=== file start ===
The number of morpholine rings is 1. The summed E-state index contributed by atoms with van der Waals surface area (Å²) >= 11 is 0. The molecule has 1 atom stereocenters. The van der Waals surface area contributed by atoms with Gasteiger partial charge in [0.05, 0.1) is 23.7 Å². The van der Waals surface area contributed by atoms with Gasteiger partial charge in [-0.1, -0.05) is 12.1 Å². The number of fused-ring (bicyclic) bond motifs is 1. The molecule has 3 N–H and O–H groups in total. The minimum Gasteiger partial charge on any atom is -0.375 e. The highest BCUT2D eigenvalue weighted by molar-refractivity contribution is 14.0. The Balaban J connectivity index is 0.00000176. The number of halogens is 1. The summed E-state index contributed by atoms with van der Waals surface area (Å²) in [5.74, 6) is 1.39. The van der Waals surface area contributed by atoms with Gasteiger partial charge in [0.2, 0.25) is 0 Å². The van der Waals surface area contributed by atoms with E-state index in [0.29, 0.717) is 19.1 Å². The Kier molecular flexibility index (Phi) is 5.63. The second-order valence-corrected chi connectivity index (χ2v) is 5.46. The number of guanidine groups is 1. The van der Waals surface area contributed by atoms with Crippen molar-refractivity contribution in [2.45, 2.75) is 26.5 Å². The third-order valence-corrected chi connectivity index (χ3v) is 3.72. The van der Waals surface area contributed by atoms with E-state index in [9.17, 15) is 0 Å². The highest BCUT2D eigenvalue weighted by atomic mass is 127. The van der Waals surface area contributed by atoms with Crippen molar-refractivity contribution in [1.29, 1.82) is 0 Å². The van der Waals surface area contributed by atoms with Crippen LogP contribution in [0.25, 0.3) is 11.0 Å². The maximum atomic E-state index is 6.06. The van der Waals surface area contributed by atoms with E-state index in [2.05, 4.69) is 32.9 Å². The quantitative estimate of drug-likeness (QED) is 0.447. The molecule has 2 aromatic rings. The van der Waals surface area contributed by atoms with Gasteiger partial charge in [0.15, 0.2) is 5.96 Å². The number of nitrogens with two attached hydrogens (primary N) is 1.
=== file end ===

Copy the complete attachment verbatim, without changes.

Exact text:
The number of morpholine rings is 1. The summed E-state index contributed by atoms with van der Waals surface area (Å²) >= 11 is 0. The molecule has 1 atom stereocenters. The van der Waals surface area contributed by atoms with Gasteiger partial charge in [0.05, 0.1) is 23.7 Å². The van der Waals surface area contributed by atoms with Gasteiger partial charge in [-0.1, -0.05) is 12.1 Å². The number of fused-ring (bicyclic) bond motifs is 1. The molecule has 3 N–H and O–H groups in total. The minimum Gasteiger partial charge on any atom is -0.375 e. The highest BCUT2D eigenvalue weighted by molar-refractivity contribution is 14.0. The Balaban J connectivity index is 0.00000176. The number of halogens is 1. The summed E-state index contributed by atoms with van der Waals surface area (Å²) in [5.74, 6) is 1.39. The van der Waals surface area contributed by atoms with Gasteiger partial charge in [0.2, 0.25) is 0 Å². The van der Waals surface area contributed by atoms with E-state index in [0.29, 0.717) is 19.1 Å². The Kier molecular flexibility index (Phi) is 5.63. The second-order valence-corrected chi connectivity index (χ2v) is 5.46. The number of guanidine groups is 1. The van der Waals surface area contributed by atoms with Crippen molar-refractivity contribution in [2.45, 2.75) is 26.5 Å². The third-order valence-corrected chi connectivity index (χ3v) is 3.72. The van der Waals surface area contributed by atoms with E-state index in [9.17, 15) is 0 Å². The highest BCUT2D eigenvalue weighted by atomic mass is 127. The van der Waals surface area contributed by atoms with Crippen molar-refractivity contribution in [1.29, 1.82) is 0 Å². The van der Waals surface area contributed by atoms with Crippen LogP contribution in [0.25, 0.3) is 11.0 Å². The maximum atomic E-state index is 6.06. The van der Waals surface area contributed by atoms with E-state index in [2.05, 4.69) is 32.9 Å². The quantitative estimate of drug-likeness (QED) is 0.447. The molecule has 2 aromatic rings. The van der Waals surface area contributed by atoms with Gasteiger partial charge in [0.15, 0.2) is 5.96 Å². The number of nitrogens with two attached hydrogens (primary N) is 1.